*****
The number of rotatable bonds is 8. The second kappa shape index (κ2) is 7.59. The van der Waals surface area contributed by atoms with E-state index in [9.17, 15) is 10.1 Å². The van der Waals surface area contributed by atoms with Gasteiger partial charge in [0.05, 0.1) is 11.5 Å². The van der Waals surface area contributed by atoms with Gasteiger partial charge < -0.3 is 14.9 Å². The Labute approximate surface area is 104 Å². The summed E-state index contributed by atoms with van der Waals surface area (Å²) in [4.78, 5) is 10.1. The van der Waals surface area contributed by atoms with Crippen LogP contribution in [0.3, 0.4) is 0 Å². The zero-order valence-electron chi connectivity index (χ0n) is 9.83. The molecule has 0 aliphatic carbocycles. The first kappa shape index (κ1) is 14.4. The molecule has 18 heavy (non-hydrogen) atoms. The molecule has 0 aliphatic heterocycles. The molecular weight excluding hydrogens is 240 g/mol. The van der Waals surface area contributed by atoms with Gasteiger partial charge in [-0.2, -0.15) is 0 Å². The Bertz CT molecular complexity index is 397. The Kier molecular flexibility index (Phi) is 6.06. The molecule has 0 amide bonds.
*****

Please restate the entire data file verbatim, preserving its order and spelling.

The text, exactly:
The number of rotatable bonds is 8. The second kappa shape index (κ2) is 7.59. The van der Waals surface area contributed by atoms with E-state index in [9.17, 15) is 10.1 Å². The van der Waals surface area contributed by atoms with Gasteiger partial charge in [0.05, 0.1) is 11.5 Å². The van der Waals surface area contributed by atoms with Gasteiger partial charge < -0.3 is 14.9 Å². The Labute approximate surface area is 104 Å². The summed E-state index contributed by atoms with van der Waals surface area (Å²) in [4.78, 5) is 10.1. The van der Waals surface area contributed by atoms with Crippen LogP contribution in [0.3, 0.4) is 0 Å². The zero-order valence-electron chi connectivity index (χ0n) is 9.83. The molecule has 0 aliphatic carbocycles. The first kappa shape index (κ1) is 14.4. The molecule has 18 heavy (non-hydrogen) atoms. The molecule has 0 aliphatic heterocycles. The molecular weight excluding hydrogens is 240 g/mol. The van der Waals surface area contributed by atoms with Gasteiger partial charge in [-0.2, -0.15) is 0 Å². The Bertz CT molecular complexity index is 397. The Kier molecular flexibility index (Phi) is 6.06. The molecule has 0 amide bonds.